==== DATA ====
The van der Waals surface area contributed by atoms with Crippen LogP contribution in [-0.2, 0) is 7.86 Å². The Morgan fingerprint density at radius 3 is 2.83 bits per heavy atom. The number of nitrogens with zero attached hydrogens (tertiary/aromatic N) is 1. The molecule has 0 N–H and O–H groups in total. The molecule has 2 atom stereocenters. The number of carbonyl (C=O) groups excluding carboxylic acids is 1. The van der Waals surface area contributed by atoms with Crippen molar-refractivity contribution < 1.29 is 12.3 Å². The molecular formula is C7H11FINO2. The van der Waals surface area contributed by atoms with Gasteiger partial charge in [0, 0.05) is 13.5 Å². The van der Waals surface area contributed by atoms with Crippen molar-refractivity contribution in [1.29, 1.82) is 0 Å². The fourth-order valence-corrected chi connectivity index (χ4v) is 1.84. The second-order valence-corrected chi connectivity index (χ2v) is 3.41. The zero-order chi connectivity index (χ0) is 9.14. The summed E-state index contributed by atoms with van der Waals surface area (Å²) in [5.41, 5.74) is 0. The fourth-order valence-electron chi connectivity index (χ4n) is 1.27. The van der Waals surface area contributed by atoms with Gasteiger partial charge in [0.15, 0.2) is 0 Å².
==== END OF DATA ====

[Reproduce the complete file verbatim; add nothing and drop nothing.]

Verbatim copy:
The van der Waals surface area contributed by atoms with Crippen LogP contribution in [-0.2, 0) is 7.86 Å². The Morgan fingerprint density at radius 3 is 2.83 bits per heavy atom. The number of nitrogens with zero attached hydrogens (tertiary/aromatic N) is 1. The molecule has 0 N–H and O–H groups in total. The molecule has 2 atom stereocenters. The number of carbonyl (C=O) groups excluding carboxylic acids is 1. The van der Waals surface area contributed by atoms with Crippen molar-refractivity contribution < 1.29 is 12.3 Å². The molecular formula is C7H11FINO2. The van der Waals surface area contributed by atoms with Gasteiger partial charge in [0, 0.05) is 13.5 Å². The van der Waals surface area contributed by atoms with Crippen molar-refractivity contribution in [1.29, 1.82) is 0 Å². The fourth-order valence-corrected chi connectivity index (χ4v) is 1.84. The second-order valence-corrected chi connectivity index (χ2v) is 3.41. The zero-order chi connectivity index (χ0) is 9.14. The summed E-state index contributed by atoms with van der Waals surface area (Å²) in [5.41, 5.74) is 0. The fourth-order valence-electron chi connectivity index (χ4n) is 1.27. The van der Waals surface area contributed by atoms with Gasteiger partial charge in [0.15, 0.2) is 0 Å².